For calendar year ERISA plans, today is the due date for filing their 2016 Form 5500 unless extended. While the vast majority of employers will meet that deadline, some will have red flags on their returns that could pique the interest of the Internal Revenue Service (“IRS”) and the Department of Labor (“DOL”).
Mistakes happen and can generally be corrected, but here’s four red flags that the IRS and DOL look for and want to make sure are fully corrected.
- Deposit Timing Failures. Right up at the top of the DOL’s enforcement initiatives.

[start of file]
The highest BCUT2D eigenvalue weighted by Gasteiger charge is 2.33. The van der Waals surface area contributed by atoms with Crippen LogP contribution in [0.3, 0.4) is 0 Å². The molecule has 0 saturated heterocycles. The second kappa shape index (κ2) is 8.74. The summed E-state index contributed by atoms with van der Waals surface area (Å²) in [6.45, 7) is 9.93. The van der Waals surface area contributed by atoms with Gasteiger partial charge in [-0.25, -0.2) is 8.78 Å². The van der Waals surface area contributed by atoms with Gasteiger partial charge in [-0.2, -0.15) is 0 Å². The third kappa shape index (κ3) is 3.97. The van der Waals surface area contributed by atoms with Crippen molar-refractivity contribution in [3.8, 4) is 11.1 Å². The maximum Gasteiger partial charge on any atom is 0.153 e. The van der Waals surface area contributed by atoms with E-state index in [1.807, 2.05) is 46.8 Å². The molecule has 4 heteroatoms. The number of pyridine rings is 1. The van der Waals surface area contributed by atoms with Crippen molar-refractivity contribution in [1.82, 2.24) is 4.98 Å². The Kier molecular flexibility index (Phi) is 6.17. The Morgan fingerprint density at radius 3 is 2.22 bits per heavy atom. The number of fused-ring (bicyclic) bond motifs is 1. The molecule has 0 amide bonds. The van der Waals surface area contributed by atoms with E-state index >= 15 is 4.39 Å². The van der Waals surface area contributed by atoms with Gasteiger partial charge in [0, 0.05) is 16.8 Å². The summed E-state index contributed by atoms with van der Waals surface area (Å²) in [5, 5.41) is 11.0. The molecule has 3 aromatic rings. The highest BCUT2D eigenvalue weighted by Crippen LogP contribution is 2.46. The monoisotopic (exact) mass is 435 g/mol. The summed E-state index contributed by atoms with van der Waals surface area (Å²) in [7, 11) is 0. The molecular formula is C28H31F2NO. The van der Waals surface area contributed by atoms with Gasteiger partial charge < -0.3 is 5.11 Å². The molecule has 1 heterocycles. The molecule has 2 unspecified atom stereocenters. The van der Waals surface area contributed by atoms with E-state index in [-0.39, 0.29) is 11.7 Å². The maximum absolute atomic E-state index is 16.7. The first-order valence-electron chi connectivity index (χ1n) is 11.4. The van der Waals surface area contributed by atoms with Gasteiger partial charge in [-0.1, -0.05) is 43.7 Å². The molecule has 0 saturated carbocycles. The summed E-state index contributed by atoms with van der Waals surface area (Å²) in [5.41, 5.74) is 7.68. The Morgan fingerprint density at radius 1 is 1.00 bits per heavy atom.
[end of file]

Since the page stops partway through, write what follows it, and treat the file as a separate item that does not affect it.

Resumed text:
- No ERISA Fidelity Bond. A fiduciary requirement, and sometimes necessary, e.g, Timely reminder why an ERISA fidelity bond is necessary
- Deemed Distributions. A participant who is not continuing loan repayments at the end of the year.
- Corrective Distributions. The return of excess deferrals and excess contribution and any gains attributed thereon.
A plan sponsor can’t turn back the clock to 2016, of course, to avoid any of these reportable transactions, but there are two obvious takeaways.
First, fix them if not already done so; and
Second, put a procedure in place to avoid them going forward.
Before you receive a letter from either the IRS or DOL.
Image Credit: © Can Stock Photo /tomwang